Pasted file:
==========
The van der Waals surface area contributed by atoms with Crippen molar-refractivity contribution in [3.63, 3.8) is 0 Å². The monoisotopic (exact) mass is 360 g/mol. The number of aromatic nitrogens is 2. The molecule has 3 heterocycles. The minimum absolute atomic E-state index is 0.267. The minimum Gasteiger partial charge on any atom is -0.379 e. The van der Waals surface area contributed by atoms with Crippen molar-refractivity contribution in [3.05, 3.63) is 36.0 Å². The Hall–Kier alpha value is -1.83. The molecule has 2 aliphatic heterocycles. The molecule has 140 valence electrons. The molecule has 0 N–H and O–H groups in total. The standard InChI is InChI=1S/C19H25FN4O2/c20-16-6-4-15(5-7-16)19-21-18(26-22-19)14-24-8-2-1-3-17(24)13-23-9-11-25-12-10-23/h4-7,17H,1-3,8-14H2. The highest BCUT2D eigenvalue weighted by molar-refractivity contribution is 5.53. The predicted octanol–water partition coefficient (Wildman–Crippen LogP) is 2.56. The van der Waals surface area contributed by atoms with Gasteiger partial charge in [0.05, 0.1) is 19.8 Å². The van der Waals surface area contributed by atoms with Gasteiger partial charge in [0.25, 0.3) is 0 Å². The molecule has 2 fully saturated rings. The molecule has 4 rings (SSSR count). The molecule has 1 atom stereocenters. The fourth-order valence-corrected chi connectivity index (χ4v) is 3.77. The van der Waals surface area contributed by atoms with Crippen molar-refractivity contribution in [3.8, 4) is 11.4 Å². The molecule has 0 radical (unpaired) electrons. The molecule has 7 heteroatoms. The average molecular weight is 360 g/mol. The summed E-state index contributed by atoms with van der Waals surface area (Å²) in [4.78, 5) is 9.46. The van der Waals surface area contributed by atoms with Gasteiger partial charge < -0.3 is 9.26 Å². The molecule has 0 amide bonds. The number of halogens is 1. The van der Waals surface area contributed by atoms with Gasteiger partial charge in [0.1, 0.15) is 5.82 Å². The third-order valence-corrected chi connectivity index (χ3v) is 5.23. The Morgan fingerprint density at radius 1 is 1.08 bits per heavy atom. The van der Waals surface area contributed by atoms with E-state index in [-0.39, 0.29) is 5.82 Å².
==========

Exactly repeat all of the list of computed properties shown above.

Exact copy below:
The van der Waals surface area contributed by atoms with Crippen molar-refractivity contribution in [3.63, 3.8) is 0 Å². The monoisotopic (exact) mass is 360 g/mol. The number of aromatic nitrogens is 2. The molecule has 3 heterocycles. The minimum absolute atomic E-state index is 0.267. The minimum Gasteiger partial charge on any atom is -0.379 e. The van der Waals surface area contributed by atoms with Crippen molar-refractivity contribution in [3.05, 3.63) is 36.0 Å². The Hall–Kier alpha value is -1.83. The molecule has 2 aliphatic heterocycles. The molecule has 140 valence electrons. The molecule has 0 N–H and O–H groups in total. The standard InChI is InChI=1S/C19H25FN4O2/c20-16-6-4-15(5-7-16)19-21-18(26-22-19)14-24-8-2-1-3-17(24)13-23-9-11-25-12-10-23/h4-7,17H,1-3,8-14H2. The highest BCUT2D eigenvalue weighted by molar-refractivity contribution is 5.53. The predicted octanol–water partition coefficient (Wildman–Crippen LogP) is 2.56. The van der Waals surface area contributed by atoms with Gasteiger partial charge in [0.05, 0.1) is 19.8 Å². The van der Waals surface area contributed by atoms with Gasteiger partial charge in [0.25, 0.3) is 0 Å². The molecule has 2 fully saturated rings. The molecule has 4 rings (SSSR count). The molecule has 1 atom stereocenters. The fourth-order valence-corrected chi connectivity index (χ4v) is 3.77. The van der Waals surface area contributed by atoms with Crippen molar-refractivity contribution in [3.8, 4) is 11.4 Å². The molecule has 0 radical (unpaired) electrons. The molecule has 7 heteroatoms. The average molecular weight is 360 g/mol. The summed E-state index contributed by atoms with van der Waals surface area (Å²) in [4.78, 5) is 9.46. The van der Waals surface area contributed by atoms with Gasteiger partial charge < -0.3 is 9.26 Å². The molecule has 0 amide bonds. The number of halogens is 1. The van der Waals surface area contributed by atoms with Gasteiger partial charge in [0.1, 0.15) is 5.82 Å². The third-order valence-corrected chi connectivity index (χ3v) is 5.23. The Morgan fingerprint density at radius 1 is 1.08 bits per heavy atom. The van der Waals surface area contributed by atoms with E-state index in [-0.39, 0.29) is 5.82 Å².